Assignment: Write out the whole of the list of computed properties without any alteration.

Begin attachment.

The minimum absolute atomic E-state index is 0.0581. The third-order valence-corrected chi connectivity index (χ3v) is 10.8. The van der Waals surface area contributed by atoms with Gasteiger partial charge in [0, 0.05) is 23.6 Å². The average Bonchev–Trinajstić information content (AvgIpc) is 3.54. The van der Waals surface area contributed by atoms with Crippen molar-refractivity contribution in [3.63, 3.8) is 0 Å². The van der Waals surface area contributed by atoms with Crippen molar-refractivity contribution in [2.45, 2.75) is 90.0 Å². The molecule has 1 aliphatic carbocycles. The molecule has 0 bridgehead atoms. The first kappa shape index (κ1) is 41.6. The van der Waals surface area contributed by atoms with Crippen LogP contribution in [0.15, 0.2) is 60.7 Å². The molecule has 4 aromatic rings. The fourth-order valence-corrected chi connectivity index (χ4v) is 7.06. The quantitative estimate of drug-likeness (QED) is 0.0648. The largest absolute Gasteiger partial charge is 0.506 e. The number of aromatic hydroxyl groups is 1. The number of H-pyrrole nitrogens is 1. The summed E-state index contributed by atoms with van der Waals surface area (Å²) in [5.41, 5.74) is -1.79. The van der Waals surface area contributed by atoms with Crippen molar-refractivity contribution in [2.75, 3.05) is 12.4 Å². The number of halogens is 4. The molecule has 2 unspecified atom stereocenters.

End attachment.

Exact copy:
The minimum absolute atomic E-state index is 0.0581. The third-order valence-corrected chi connectivity index (χ3v) is 10.8. The van der Waals surface area contributed by atoms with Gasteiger partial charge in [0, 0.05) is 23.6 Å². The average Bonchev–Trinajstić information content (AvgIpc) is 3.54. The van der Waals surface area contributed by atoms with Crippen molar-refractivity contribution in [3.63, 3.8) is 0 Å². The van der Waals surface area contributed by atoms with Crippen molar-refractivity contribution in [2.45, 2.75) is 90.0 Å². The molecule has 1 aliphatic carbocycles. The molecule has 0 bridgehead atoms. The first kappa shape index (κ1) is 41.6. The van der Waals surface area contributed by atoms with Crippen LogP contribution in [0.15, 0.2) is 60.7 Å². The molecule has 4 aromatic rings. The fourth-order valence-corrected chi connectivity index (χ4v) is 7.06. The quantitative estimate of drug-likeness (QED) is 0.0648. The largest absolute Gasteiger partial charge is 0.506 e. The number of aromatic hydroxyl groups is 1. The number of H-pyrrole nitrogens is 1. The summed E-state index contributed by atoms with van der Waals surface area (Å²) in [5.41, 5.74) is -1.79. The van der Waals surface area contributed by atoms with Crippen molar-refractivity contribution in [2.75, 3.05) is 12.4 Å². The number of halogens is 4. The molecule has 2 unspecified atom stereocenters.